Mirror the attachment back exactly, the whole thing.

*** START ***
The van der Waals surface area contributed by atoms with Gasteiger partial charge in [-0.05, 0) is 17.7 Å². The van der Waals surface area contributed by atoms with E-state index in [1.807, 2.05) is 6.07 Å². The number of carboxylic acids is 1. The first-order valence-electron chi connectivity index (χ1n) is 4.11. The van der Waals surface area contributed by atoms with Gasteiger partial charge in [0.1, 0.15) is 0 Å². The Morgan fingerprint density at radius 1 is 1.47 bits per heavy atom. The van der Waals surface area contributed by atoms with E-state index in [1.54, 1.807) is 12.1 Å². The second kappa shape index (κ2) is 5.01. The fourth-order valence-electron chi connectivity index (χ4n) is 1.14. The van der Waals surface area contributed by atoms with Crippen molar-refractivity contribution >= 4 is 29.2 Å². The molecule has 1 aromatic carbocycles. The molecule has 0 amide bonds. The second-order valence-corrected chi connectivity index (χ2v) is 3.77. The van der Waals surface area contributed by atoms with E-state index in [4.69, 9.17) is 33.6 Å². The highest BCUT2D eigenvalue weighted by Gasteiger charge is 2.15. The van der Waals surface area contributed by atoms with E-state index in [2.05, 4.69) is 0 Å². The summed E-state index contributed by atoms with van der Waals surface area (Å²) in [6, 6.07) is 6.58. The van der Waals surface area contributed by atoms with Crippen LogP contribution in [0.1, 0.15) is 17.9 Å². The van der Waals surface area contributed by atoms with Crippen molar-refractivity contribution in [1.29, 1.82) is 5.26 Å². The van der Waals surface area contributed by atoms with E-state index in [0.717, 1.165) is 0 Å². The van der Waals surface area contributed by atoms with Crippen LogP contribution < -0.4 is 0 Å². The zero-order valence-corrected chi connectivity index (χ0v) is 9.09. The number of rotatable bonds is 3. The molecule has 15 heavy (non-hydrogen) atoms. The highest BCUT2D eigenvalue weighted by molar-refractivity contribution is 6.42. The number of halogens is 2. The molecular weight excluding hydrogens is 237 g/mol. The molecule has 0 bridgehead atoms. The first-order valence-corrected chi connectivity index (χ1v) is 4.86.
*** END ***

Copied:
The van der Waals surface area contributed by atoms with Gasteiger partial charge in [-0.05, 0) is 17.7 Å². The van der Waals surface area contributed by atoms with E-state index in [1.807, 2.05) is 6.07 Å². The number of carboxylic acids is 1. The first-order valence-electron chi connectivity index (χ1n) is 4.11. The van der Waals surface area contributed by atoms with Gasteiger partial charge in [0.1, 0.15) is 0 Å². The Morgan fingerprint density at radius 1 is 1.47 bits per heavy atom. The van der Waals surface area contributed by atoms with E-state index in [1.54, 1.807) is 12.1 Å². The second kappa shape index (κ2) is 5.01. The fourth-order valence-electron chi connectivity index (χ4n) is 1.14. The van der Waals surface area contributed by atoms with Crippen molar-refractivity contribution >= 4 is 29.2 Å². The molecule has 1 aromatic carbocycles. The molecule has 0 amide bonds. The second-order valence-corrected chi connectivity index (χ2v) is 3.77. The van der Waals surface area contributed by atoms with E-state index in [4.69, 9.17) is 33.6 Å². The highest BCUT2D eigenvalue weighted by Gasteiger charge is 2.15. The van der Waals surface area contributed by atoms with E-state index in [2.05, 4.69) is 0 Å². The summed E-state index contributed by atoms with van der Waals surface area (Å²) in [6, 6.07) is 6.58. The van der Waals surface area contributed by atoms with Crippen LogP contribution in [0.1, 0.15) is 17.9 Å². The van der Waals surface area contributed by atoms with Crippen molar-refractivity contribution in [1.29, 1.82) is 5.26 Å². The van der Waals surface area contributed by atoms with E-state index in [0.717, 1.165) is 0 Å². The van der Waals surface area contributed by atoms with Crippen LogP contribution < -0.4 is 0 Å². The zero-order valence-corrected chi connectivity index (χ0v) is 9.09. The number of rotatable bonds is 3. The molecule has 15 heavy (non-hydrogen) atoms. The highest BCUT2D eigenvalue weighted by molar-refractivity contribution is 6.42. The number of halogens is 2. The molecular weight excluding hydrogens is 237 g/mol. The molecule has 0 bridgehead atoms. The first-order valence-corrected chi connectivity index (χ1v) is 4.86.